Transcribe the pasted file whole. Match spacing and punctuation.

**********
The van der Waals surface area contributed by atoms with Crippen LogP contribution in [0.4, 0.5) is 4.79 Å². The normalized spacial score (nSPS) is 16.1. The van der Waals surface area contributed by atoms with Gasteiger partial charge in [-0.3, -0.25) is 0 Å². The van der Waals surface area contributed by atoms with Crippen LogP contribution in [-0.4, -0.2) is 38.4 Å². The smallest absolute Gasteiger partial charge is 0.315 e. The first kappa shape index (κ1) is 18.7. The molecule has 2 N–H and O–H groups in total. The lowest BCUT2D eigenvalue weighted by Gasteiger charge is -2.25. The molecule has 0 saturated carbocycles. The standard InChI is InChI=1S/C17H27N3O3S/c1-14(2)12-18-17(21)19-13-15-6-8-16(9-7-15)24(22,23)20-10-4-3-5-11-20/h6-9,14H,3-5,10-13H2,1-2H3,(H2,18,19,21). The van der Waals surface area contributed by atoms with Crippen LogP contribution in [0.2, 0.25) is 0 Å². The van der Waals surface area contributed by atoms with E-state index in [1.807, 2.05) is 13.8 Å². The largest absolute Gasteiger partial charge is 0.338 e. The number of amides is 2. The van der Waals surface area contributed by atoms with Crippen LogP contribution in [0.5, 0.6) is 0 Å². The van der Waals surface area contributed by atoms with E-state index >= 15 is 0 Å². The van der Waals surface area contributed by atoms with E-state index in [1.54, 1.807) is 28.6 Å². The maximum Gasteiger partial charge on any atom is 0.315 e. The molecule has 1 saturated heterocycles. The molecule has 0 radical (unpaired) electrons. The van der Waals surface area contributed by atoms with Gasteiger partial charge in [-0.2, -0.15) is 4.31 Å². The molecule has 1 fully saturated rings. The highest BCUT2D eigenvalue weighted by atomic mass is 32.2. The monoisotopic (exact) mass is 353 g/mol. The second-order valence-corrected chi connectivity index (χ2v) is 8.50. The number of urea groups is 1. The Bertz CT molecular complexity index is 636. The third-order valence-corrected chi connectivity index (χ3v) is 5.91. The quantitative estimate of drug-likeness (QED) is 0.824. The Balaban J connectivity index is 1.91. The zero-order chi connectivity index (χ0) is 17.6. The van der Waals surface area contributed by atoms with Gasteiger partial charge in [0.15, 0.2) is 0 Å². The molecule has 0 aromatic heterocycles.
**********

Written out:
The van der Waals surface area contributed by atoms with Crippen LogP contribution in [0.4, 0.5) is 4.79 Å². The normalized spacial score (nSPS) is 16.1. The van der Waals surface area contributed by atoms with Gasteiger partial charge in [-0.3, -0.25) is 0 Å². The van der Waals surface area contributed by atoms with Crippen LogP contribution in [-0.4, -0.2) is 38.4 Å². The smallest absolute Gasteiger partial charge is 0.315 e. The first kappa shape index (κ1) is 18.7. The molecule has 2 N–H and O–H groups in total. The lowest BCUT2D eigenvalue weighted by Gasteiger charge is -2.25. The molecule has 0 saturated carbocycles. The standard InChI is InChI=1S/C17H27N3O3S/c1-14(2)12-18-17(21)19-13-15-6-8-16(9-7-15)24(22,23)20-10-4-3-5-11-20/h6-9,14H,3-5,10-13H2,1-2H3,(H2,18,19,21). The van der Waals surface area contributed by atoms with Crippen LogP contribution in [0.2, 0.25) is 0 Å². The van der Waals surface area contributed by atoms with E-state index in [1.807, 2.05) is 13.8 Å². The largest absolute Gasteiger partial charge is 0.338 e. The number of amides is 2. The van der Waals surface area contributed by atoms with Crippen LogP contribution in [0.5, 0.6) is 0 Å². The van der Waals surface area contributed by atoms with E-state index >= 15 is 0 Å². The van der Waals surface area contributed by atoms with E-state index in [1.54, 1.807) is 28.6 Å². The maximum Gasteiger partial charge on any atom is 0.315 e. The molecule has 1 saturated heterocycles. The molecule has 0 radical (unpaired) electrons. The van der Waals surface area contributed by atoms with Gasteiger partial charge in [-0.2, -0.15) is 4.31 Å². The molecule has 1 fully saturated rings. The highest BCUT2D eigenvalue weighted by atomic mass is 32.2. The monoisotopic (exact) mass is 353 g/mol. The second-order valence-corrected chi connectivity index (χ2v) is 8.50. The number of urea groups is 1. The Bertz CT molecular complexity index is 636. The third-order valence-corrected chi connectivity index (χ3v) is 5.91. The quantitative estimate of drug-likeness (QED) is 0.824. The Balaban J connectivity index is 1.91. The zero-order chi connectivity index (χ0) is 17.6. The van der Waals surface area contributed by atoms with Gasteiger partial charge in [0.15, 0.2) is 0 Å². The molecule has 0 aromatic heterocycles.